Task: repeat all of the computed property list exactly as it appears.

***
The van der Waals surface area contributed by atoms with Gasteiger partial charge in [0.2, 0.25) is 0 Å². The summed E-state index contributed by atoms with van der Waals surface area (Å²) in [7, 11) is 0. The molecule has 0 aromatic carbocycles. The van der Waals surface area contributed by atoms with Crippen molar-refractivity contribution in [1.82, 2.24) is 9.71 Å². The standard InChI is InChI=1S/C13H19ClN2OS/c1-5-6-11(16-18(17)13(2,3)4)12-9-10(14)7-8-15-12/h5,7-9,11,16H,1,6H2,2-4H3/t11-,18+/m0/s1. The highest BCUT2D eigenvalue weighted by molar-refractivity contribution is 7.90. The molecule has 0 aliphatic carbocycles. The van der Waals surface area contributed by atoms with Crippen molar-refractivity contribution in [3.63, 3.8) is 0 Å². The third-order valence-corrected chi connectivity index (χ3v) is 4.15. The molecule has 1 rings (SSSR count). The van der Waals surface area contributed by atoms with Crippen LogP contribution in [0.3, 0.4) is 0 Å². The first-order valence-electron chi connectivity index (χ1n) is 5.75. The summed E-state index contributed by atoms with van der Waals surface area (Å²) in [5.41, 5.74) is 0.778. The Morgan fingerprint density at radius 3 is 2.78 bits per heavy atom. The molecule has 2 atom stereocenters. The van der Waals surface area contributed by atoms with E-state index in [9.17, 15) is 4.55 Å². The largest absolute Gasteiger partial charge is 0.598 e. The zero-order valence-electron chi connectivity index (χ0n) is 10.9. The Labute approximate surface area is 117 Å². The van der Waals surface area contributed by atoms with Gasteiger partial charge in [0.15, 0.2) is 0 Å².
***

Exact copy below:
The van der Waals surface area contributed by atoms with Gasteiger partial charge in [0.2, 0.25) is 0 Å². The summed E-state index contributed by atoms with van der Waals surface area (Å²) in [7, 11) is 0. The molecule has 0 aromatic carbocycles. The van der Waals surface area contributed by atoms with Crippen molar-refractivity contribution in [1.82, 2.24) is 9.71 Å². The standard InChI is InChI=1S/C13H19ClN2OS/c1-5-6-11(16-18(17)13(2,3)4)12-9-10(14)7-8-15-12/h5,7-9,11,16H,1,6H2,2-4H3/t11-,18+/m0/s1. The highest BCUT2D eigenvalue weighted by molar-refractivity contribution is 7.90. The molecule has 0 aliphatic carbocycles. The van der Waals surface area contributed by atoms with Crippen molar-refractivity contribution in [3.63, 3.8) is 0 Å². The third-order valence-corrected chi connectivity index (χ3v) is 4.15. The molecule has 1 rings (SSSR count). The van der Waals surface area contributed by atoms with Crippen LogP contribution in [0.3, 0.4) is 0 Å². The first-order valence-electron chi connectivity index (χ1n) is 5.75. The summed E-state index contributed by atoms with van der Waals surface area (Å²) in [5.41, 5.74) is 0.778. The Morgan fingerprint density at radius 3 is 2.78 bits per heavy atom. The molecule has 2 atom stereocenters. The van der Waals surface area contributed by atoms with E-state index in [9.17, 15) is 4.55 Å². The largest absolute Gasteiger partial charge is 0.598 e. The zero-order valence-electron chi connectivity index (χ0n) is 10.9. The Labute approximate surface area is 117 Å². The van der Waals surface area contributed by atoms with Gasteiger partial charge in [0.15, 0.2) is 0 Å².